• • • • • • • • Placing orders Requesting consults Sending data to NIS/HIS Resolving clinical reminders Take V/S Give medications Consent for surgery Make the bed

– These things involve a computer as well

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WHAT CAN AN INFORMATICS NURSE DO?

Prepare/provide workload statistics
• How many new orders written on Ward X in a day? • How many medications given on Ward X in a week? • Nurses bypassing BCMA by using Manual Medication Entry • Show me all restraint orders for the past month
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WHAT CAN AN INFORMATICS NURSE DO?

6. Information system management 7. Documenting patient education
– Incorporated into daily charting

6. Training/educating
– New employees – Student nurses

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COMPETENCIES REQUIRED

• Most theorists also emphasize the need for every nurse whether employed in the practice or education setting, to develop a minimum of a "user" level in computer literacy and informatics theory.

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TECHNICAL COMPETENCIES • Related to the actual psychomotor use of computers and other technological equipment. Specific nursing informatics competencies include the ability to use selected applications in a comfortable and knowledgeable way. It is important that nurses feel confident in their use of computers and software in the practice setting, especially at the bedside, in order to be able to attend to the client at the same time.

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LEVEL OF COMPETENCIES

• beginner, entry or user level • intermediate or modifier level and; • advanced or innovator level of competency.

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COMPUTER APPLICATIONS

All three levels of competencies - users, modifiers and innovators need to develop a working knowledge of the following computer programs and processes: • Word processing • Keyboarding • Spreadsheets • Presentation Graphics

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COMPUTER APPLICATIONS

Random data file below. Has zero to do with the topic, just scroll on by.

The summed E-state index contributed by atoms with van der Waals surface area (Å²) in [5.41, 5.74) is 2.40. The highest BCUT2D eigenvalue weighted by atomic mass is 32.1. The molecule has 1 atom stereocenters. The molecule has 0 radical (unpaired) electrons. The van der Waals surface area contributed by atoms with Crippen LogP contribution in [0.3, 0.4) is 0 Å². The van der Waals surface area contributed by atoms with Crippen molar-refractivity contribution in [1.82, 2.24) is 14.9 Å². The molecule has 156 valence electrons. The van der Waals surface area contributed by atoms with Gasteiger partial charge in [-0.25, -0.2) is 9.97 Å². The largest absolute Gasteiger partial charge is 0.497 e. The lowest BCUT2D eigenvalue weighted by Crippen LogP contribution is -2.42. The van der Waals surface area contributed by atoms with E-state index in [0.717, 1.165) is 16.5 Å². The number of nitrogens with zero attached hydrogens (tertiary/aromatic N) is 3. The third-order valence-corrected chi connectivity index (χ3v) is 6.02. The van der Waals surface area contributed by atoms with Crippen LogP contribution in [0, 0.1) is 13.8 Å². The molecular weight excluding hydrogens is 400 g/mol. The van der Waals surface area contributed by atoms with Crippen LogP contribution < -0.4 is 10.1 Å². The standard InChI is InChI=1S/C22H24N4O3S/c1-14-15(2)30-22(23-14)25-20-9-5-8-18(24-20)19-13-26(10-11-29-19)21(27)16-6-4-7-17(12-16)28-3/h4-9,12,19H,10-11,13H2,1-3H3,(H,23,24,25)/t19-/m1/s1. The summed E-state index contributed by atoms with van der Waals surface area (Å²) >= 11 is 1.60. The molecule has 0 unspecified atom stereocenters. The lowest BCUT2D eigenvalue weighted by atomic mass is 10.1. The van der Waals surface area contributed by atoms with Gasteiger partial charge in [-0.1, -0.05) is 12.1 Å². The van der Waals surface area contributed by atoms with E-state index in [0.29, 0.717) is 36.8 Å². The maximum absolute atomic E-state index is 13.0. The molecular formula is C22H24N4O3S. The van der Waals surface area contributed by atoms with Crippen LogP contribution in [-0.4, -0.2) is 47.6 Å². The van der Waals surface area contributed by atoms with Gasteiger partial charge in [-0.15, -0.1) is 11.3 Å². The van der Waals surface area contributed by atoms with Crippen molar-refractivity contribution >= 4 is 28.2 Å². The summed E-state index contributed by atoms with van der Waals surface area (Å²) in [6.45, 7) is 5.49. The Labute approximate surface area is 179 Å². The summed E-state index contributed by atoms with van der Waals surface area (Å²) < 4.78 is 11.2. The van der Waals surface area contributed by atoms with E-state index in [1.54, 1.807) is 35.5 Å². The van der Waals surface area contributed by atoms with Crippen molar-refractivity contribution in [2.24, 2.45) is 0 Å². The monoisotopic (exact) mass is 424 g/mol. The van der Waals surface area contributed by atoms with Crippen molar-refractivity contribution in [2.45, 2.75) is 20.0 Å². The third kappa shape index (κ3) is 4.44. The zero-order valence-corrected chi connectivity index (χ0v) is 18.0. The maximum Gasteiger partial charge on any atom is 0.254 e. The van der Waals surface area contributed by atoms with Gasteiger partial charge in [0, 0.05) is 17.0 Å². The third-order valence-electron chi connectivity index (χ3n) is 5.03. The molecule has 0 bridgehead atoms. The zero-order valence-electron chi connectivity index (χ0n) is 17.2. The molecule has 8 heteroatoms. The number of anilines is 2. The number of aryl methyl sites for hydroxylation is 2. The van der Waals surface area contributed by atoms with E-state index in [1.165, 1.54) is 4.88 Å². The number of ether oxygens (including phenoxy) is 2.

• • • • • • • • • •

Databases (simple to complex) Desktop Publishing World Wide Web E-mail programs Expert data systems Multimedia Telecommunication devices Nursing information systems Hospital information systems Peripherals (Printers, CD/DVD)

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USER LEVEL TECHNICAL COMPETENCIES INCLUDE: • • • • • • • uses word processing applications demonstrates keyboarding skills uses spreadsheet applications uses telecommunication devices to communicate with other systems uses e-mail systems to communicate with other health care professionals uses presentation applications to create slides, displays, overheads (PowerPoint, Corel Presentation, etc.) 66 uses multimedia presentations

USER LEVEL TECHNICAL COMPETENCIES INCLUDE: • • • • • uses internet resources to locate client support groups, online resources uses sources of data that relate to nursing practice and care accesses, enters and retrieves data related to client care via available hospital or nursing information systems uses database management programs to develop and access databases and tables uses database applications to enter and retrieve data and information 67

USER LEVEL TECHNICAL COMPETENCIES INCLUDE: • conducts online and database literature searches • uses decision support systems, expert systems and other aids for clinical decision making and care planning • uses computer applications to document client care • uses computer applications to plan client care, including discharge planning • uses computer applications to enter client data (demographic, V/S, physiological data) 68

USER LEVEL TECHNICAL COMPETENCIES INCLUDE: • • • • • • uses information management systems for client education uses technology based client monitoring systems operates peripheral devices (bedside and hand held) uses operating systems uses computer peripheral devices (CD ROMs, DVD, zip drives) uses computer technology safely
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USER LEVEL TECHNICAL COMPETENCIES INCLUDE: • • navigates in Windows environment effectively demonstrates basic technology skills (load paper, change toner, unjam printers, print)

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MODIFIER LEVEL TECHNICAL
COMPETENCIES INCLUDE: • • • • applies technology support to provide evidenced based practice synthesizes data from more than one source and applies to practice demonstrates awareness of and ability to access data and information from multiple sources uses decision support systems in practice

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MODIFIER LEVEL TECHNICAL